The 90,648 GWh of imported electricity is only 31% of the total 285,488 GWh for that year, which is less than "California's non CO2 emitting electric generation categories (nuclear, large hydroelectric, and renewables) accounted for 53 percent of its generation" [source: Calif Dept of Energy]

The numbers are clear, California's push for renewables is making us significantly less reliant on imported energy sources.
Good grief man I was specifically talking about CA imported electrical power.
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Old 08-20-2020, 03:00 PM
 
Location: plano
7,880 posts, read 10,542,292 times
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Quote:
Originally Posted by EDS_ View Post
Good grief man I was specifically talking about CA imported electrical power.
The CA governor agrees with you LOL

He stated CA did not plan for backup needs when it was cloudy or the wind didnt blow or as you pointed out peek needs around 5pm is not when the solar is producing the peak electric needed at the peak consumption time frame.

So CA assumed others would take care of their electricity import needs with non CA production? Did they alert the sources so they can plan and invest if needed to produce more electricity for CA needs? I doubt it.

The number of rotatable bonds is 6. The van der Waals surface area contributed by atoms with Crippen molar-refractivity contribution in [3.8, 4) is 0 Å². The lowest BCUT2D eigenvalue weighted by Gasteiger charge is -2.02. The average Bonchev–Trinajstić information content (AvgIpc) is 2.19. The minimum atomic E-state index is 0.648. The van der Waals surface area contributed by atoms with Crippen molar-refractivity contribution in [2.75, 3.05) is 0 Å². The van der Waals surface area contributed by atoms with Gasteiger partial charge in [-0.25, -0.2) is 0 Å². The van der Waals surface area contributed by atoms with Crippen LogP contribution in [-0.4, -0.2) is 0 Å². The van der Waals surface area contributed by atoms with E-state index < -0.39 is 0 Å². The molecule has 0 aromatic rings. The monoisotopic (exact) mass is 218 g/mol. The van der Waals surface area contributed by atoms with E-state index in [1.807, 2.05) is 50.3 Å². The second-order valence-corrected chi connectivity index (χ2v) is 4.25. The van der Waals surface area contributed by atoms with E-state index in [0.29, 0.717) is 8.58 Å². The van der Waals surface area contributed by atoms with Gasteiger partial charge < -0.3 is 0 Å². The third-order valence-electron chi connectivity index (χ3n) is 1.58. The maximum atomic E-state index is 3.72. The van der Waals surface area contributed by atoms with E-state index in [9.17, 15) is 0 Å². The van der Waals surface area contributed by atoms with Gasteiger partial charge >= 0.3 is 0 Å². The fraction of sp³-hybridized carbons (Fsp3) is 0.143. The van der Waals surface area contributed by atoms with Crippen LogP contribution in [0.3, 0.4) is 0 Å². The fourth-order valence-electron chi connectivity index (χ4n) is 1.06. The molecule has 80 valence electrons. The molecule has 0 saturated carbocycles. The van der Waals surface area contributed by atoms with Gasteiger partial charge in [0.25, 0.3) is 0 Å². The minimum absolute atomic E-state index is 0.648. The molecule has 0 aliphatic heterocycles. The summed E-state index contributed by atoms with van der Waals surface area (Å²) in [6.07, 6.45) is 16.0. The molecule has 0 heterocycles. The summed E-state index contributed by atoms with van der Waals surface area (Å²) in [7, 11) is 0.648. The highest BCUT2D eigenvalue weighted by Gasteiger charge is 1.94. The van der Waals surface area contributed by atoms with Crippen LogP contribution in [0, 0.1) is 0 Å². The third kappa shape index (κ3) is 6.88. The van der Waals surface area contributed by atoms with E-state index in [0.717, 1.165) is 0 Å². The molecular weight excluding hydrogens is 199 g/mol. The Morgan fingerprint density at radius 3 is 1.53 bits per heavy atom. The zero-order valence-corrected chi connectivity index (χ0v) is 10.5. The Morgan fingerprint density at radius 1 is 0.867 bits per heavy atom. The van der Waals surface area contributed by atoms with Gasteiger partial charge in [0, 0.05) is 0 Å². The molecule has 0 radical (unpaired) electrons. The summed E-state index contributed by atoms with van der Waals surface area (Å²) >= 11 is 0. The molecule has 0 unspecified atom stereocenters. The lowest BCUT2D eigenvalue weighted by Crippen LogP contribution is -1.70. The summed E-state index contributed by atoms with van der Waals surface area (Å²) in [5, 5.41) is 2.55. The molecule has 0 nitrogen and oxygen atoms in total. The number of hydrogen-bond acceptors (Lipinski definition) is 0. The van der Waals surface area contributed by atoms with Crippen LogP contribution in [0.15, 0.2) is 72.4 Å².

I wonder what fuel is being used to produce more electricity to send to ca now? Surely its natural gas a clean fuel not coal.
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Old 08-20-2020, 03:18 PM
 
Location: Las Vegas & San Diego
5,631 posts, read 2,163,163 times
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Quote:
Originally Posted by Elliott_CA View Post
We used to import a LOT more. Solar and wind have been a huge success in California for making our state less dependent on natural gas and electric power from other states. California has tons of sunshine, it is common sense that we use it to make home-grown power.

So we had ONE DAY of rolling blackouts in a few areas that didn't last very long. That's a sign of a system in transition with growing pains, not a large-scale systemic failure.
In what way is it not a large scale systemic failure when there is not enough surge capacity to cover the state and need to have other areas cover CA needs. This is just exporting the capacity to where the plants can be built without CA onerous regulations and high costs. CA won't build gas powered generation due to green initiatives but is Ok with using the gas generator electricity from other states - what hypocrites.

BTW - The reason given for the blackout was loss of 1,000 MW of wind generation capacity - part of the issue when use sources that are based on environmental factors that can't be controlled. Couple this with lack of backup capacity when things like this occur and this will not be occasional occurrence . Energy storage is good to move the peak a couple of hours, not cover outages that are longer in duration. CA is the ONLY state that has had to resort to blackouts due to capacity issues.

Also as to the issue of generating from imported sources on your other post - Natural Gas is not imported - CA and the US are net exporters of Natural gas.